Throwing paint is not peaceful protest

Throwing paint is not peaceful protest

Supporters of pro-democracy activists break a police barricade around Samran Rat police station where the activists acknowledged charges relating the July 18 rally. (Photo by Apichart Jinakul)
Supporters of pro-democracy activists break a police barricade around Samran Rat police station where the activists acknowledged charges relating the July 18 rally. (Photo by Apichart Jinakul)

The throwing of blue paint by Bottom Blues Band lead singer Chaiamorn Kaewwiboonpan at a police officer during an anti-establishment rally in front of Samran Rat police station on Friday is definitely not a form of "paint as protest", a symbolic public act listed in The Politics of Nonviolent Action by Gene Sharp.

The claim the singer made -- that the paint throwing was an artistic act of retaliation against the police for "painting" protesters as the bad guys -- appears to be a distortion of the "paint as protest" concept.

The same can be said about anti-government activist Sombat Boonngam-anong's claim the police officer's uniform was "tainted". After the blue paint was splashed on the officer, Mr Sombat offered him 5,000 baht for it because the uniform now had "artistic value".

These commotions took place on Friday as anti-government activists charged with taking part in a July 18 rally gathered at the station to acknowledge the indictments. Their supporters broke police barriers as the singer threw the paint.

Whether or not paint throwing is classified as a non-violent act depends on the results of the act. As former national human rights commissioner Angkhana Neelapaichit asked: "What if the paint got into the eyes [of the police officer]?"

Ms Angkhana disapproved of Chaiamorn's act and demanded clarification over the action from leaders of the pro-democracy movement.

Luckily, the officer was not hurt. However, Chaiamorn is likely to face legal consequences.

Ms Angkhana said people who believe in peaceful struggle must be tolerant, and they tend to resort to dialogue to settle a conflict. Similar voices have been raised by people with good intentions who do not want to see the country's political divide explode into a violent confrontation.

But it appears words of wisdom have fallen on deaf ears of young protesters who are rejecting anything associated with the establishment, be it on cultural, political, educational or social issues.

The protest leaders and their cheerleaders all claim to champion democracy and free expression, and there is nothing wrong with that; supporting democracy and freedom is praiseworthy, but free expression must go both ways.

Freedom of speech is why I am free to air my viewpoints just as you are with yours. There must be no harassment or witch-hunting of those who think differently.

So, is it hypocrisy that elements of the anti-establishment groups resort to social media to heap scorn on celebrities who criticised their protests? These groups have either urged employers to fire the celebrities or have their sponsors stop funding their TV programmes.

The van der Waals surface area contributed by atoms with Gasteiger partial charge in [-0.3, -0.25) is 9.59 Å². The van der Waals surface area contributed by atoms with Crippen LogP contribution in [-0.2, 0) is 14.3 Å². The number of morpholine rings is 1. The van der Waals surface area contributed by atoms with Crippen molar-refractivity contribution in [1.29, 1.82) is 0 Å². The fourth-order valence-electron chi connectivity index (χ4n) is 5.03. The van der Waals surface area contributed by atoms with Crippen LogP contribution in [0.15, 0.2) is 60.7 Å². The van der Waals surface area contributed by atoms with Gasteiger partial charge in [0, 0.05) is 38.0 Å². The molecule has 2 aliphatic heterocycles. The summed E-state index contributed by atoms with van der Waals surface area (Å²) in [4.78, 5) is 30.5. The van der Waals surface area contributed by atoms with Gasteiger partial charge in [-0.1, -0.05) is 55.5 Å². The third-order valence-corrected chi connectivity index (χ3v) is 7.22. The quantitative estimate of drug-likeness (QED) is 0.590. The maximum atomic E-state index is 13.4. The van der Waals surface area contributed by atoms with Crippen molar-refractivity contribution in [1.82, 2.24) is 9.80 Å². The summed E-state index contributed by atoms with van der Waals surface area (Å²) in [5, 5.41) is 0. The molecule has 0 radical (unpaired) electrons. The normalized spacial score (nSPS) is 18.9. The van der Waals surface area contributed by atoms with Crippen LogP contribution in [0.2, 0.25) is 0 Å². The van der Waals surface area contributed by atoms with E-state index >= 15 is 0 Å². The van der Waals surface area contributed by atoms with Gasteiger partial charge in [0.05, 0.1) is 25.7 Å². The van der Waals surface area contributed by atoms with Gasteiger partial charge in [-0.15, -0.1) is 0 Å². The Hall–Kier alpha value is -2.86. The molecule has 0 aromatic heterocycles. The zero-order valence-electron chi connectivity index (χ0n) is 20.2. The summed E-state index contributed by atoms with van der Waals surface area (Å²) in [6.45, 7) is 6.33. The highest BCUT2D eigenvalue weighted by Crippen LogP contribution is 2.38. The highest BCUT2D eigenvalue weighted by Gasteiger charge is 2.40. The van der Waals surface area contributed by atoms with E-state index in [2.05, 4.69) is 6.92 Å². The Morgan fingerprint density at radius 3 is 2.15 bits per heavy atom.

These celebrities are not the policemen threatening protest leaders with arrest on an array of charges, ranging from sedition, blocking traffic and illegal public assembly. The celebrities were merely expressing their political opinions, except for the case of Ornapa "Ma" Krisadee, the TV personality who was forced to quit for making an outburst of profanity as she lashed out at the students. She also called them "demon kids".

Freedom of expression is not unique to a particular group -- all groups in society, regardless of their political affiliation, ideology, or belief have the right guaranteed. We may not see eye to eye but does not mean we are enemies of each other.

The future is likely to be tough for the younger generation, be it economically, socially or environmentally. Jobs will be harder to find as many will be taken over by robots. Climate change will bring about environmental disruptions the older generations may never see.

Young people have the right to a better future, which this government has failed to deliver after six years in office, in the absence of badly-needed bureaucratic and political reforms. Students can make noise, but they are not strong enough to materialise change without the support of the people.

To win the people's support, and that of older generations in particular, students must stop harassing their detractors, be more open-minded and tread maturely. They must bear in mind that they cannot get everything they want. When it comes to more sensitive issues, they may have to be more patient and wait. The future will be in the hands of the newer generations -- not the old.


Veera Prateepchaikul is former editor, Bangkok Post.

Veera Prateepchaikul

Former Editor

Former Bangkok Post Editor, political commentator and a regular columnist at Post Publishing.


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